Iran's conservatives claimed victory Sunday in a general election marked by the lowest turnout since the 1979 Islamic Revolution amid public anger against the government, an economic downturn and the disqualification of half the candidates.
A conservative resurgence would heap pressure on beleaguered President Hassan Rouhani and signal a shift from four years ago when reformists and moderates won a slender majority in parliament.
The interior ministry announced results of 95 percent of the 208 constituencies in Friday's election, declaring the names of the winning candidates but without specifying their political affiliation.
"Victory for the anti-American candidates, a new slap for Trump," crowed the ultra-conservative Kayhan newspaper.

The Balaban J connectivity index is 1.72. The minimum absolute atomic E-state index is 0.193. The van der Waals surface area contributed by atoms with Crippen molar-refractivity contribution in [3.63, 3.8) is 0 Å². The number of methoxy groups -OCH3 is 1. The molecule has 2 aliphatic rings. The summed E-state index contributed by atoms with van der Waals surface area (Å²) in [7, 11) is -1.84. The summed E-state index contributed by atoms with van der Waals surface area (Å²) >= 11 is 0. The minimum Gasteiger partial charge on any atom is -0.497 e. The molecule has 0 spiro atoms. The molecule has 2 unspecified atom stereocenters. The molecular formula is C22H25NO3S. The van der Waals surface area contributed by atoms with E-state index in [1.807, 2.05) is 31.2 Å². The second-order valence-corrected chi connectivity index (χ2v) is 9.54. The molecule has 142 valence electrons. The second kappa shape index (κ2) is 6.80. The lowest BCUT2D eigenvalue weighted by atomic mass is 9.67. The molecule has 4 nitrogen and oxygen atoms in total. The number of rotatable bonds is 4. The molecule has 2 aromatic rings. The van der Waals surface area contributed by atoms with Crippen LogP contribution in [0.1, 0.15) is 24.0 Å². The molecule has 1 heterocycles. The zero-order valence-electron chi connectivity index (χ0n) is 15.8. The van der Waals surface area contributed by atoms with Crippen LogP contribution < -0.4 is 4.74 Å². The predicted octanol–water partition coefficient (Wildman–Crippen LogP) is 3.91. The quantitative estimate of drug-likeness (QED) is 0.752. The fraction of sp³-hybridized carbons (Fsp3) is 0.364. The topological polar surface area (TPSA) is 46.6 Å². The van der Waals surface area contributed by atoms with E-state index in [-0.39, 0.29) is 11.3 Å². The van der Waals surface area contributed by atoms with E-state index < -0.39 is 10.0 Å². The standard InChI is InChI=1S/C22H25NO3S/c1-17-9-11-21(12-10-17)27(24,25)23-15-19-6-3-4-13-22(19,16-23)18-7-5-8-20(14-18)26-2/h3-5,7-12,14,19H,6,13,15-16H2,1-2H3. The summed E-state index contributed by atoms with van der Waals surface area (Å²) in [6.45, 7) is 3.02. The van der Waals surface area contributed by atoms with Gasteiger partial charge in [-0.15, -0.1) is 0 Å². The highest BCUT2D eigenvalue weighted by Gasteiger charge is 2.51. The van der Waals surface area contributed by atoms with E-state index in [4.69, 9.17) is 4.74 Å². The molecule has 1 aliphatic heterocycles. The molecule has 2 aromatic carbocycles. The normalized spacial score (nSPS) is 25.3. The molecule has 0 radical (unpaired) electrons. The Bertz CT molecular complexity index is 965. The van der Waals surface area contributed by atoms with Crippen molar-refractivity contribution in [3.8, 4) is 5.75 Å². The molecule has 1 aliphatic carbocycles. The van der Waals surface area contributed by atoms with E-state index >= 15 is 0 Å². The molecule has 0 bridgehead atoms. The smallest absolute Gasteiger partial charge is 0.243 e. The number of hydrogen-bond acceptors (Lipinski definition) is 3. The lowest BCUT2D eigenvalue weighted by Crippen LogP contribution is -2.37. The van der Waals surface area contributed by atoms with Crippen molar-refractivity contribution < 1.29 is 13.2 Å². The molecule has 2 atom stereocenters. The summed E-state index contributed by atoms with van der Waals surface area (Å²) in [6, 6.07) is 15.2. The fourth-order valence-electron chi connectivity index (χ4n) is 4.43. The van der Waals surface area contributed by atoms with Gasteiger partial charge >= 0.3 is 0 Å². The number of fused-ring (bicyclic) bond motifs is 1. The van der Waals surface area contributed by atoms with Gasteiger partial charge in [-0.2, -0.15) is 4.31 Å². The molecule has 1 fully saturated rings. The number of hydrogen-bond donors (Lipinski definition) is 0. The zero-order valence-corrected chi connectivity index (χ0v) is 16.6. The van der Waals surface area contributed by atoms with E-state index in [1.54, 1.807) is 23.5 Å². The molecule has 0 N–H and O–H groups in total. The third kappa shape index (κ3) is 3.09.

"The people have disqualified the reformists," it added, alluding to Rouhani's backers, who have been weakened by President Donald Trump pulling the US out of a landmark nuclear deal and by a slew of economic and political crises.
Seventeen women were elected, the website of the government newspaper Iran said -- the same number as in the outgoing 290-seat parliament.
Interior Minister Abdolreza Rahmani Fazli announced the participation rate was 42.6 percent -- the lowest in four decades.
The election came two days after Iran announced its first cases of the deadly new coronavirus that emerged in China.
"We held these elections when there were various incidents in the country: we had bad weather, there was this coronavirus disease, there was the plane crash," Rahmani Fazli said, referring to the January 3 downing of a Ukrainian airliner which killed 176 people.